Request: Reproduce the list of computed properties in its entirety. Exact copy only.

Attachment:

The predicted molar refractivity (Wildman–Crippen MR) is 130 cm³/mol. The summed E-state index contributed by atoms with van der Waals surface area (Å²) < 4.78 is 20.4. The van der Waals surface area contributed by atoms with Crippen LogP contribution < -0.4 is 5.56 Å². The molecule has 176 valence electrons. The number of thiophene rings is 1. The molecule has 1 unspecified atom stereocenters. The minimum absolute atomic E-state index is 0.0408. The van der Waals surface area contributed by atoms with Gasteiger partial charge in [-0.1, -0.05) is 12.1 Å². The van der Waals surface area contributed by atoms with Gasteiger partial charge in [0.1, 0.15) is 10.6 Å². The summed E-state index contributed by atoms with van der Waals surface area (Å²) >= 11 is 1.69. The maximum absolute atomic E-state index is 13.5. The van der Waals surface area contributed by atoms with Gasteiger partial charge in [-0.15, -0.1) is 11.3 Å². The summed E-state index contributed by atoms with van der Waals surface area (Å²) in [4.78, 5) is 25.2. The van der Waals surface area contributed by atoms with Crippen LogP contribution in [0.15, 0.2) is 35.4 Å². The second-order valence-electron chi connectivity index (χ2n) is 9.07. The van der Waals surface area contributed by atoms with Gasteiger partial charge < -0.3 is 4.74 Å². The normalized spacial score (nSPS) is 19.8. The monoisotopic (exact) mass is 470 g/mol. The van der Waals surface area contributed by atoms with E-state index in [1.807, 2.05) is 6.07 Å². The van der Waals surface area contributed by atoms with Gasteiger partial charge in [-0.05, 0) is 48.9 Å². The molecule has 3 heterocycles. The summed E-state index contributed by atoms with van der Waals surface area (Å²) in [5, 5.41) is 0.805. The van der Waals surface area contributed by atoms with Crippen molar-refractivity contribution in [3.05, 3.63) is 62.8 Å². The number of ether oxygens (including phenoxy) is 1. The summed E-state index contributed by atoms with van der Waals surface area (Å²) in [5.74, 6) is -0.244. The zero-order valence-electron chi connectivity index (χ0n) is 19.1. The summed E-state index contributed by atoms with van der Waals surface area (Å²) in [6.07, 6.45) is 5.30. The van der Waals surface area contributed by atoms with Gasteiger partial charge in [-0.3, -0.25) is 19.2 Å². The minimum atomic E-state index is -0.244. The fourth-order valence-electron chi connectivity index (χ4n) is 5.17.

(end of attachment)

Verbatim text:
The predicted molar refractivity (Wildman–Crippen MR) is 130 cm³/mol. The summed E-state index contributed by atoms with van der Waals surface area (Å²) < 4.78 is 20.4. The van der Waals surface area contributed by atoms with Crippen LogP contribution < -0.4 is 5.56 Å². The molecule has 176 valence electrons. The number of thiophene rings is 1. The molecule has 1 unspecified atom stereocenters. The minimum absolute atomic E-state index is 0.0408. The van der Waals surface area contributed by atoms with Gasteiger partial charge in [-0.1, -0.05) is 12.1 Å². The van der Waals surface area contributed by atoms with Gasteiger partial charge in [0.1, 0.15) is 10.6 Å². The summed E-state index contributed by atoms with van der Waals surface area (Å²) >= 11 is 1.69. The maximum absolute atomic E-state index is 13.5. The van der Waals surface area contributed by atoms with Gasteiger partial charge in [-0.15, -0.1) is 11.3 Å². The summed E-state index contributed by atoms with van der Waals surface area (Å²) in [4.78, 5) is 25.2. The van der Waals surface area contributed by atoms with Crippen LogP contribution in [0.15, 0.2) is 35.4 Å². The second-order valence-electron chi connectivity index (χ2n) is 9.07. The van der Waals surface area contributed by atoms with Gasteiger partial charge < -0.3 is 4.74 Å². The normalized spacial score (nSPS) is 19.8. The monoisotopic (exact) mass is 470 g/mol. The van der Waals surface area contributed by atoms with E-state index in [1.807, 2.05) is 6.07 Å². The van der Waals surface area contributed by atoms with Gasteiger partial charge in [-0.05, 0) is 48.9 Å². The molecule has 3 heterocycles. The summed E-state index contributed by atoms with van der Waals surface area (Å²) in [5, 5.41) is 0.805. The van der Waals surface area contributed by atoms with Crippen molar-refractivity contribution in [3.05, 3.63) is 62.8 Å². The number of ether oxygens (including phenoxy) is 1. The summed E-state index contributed by atoms with van der Waals surface area (Å²) in [5.74, 6) is -0.244. The zero-order valence-electron chi connectivity index (χ0n) is 19.1. The summed E-state index contributed by atoms with van der Waals surface area (Å²) in [6.07, 6.45) is 5.30. The van der Waals surface area contributed by atoms with Gasteiger partial charge in [-0.3, -0.25) is 19.2 Å². The minimum atomic E-state index is -0.244. The fourth-order valence-electron chi connectivity index (χ4n) is 5.17.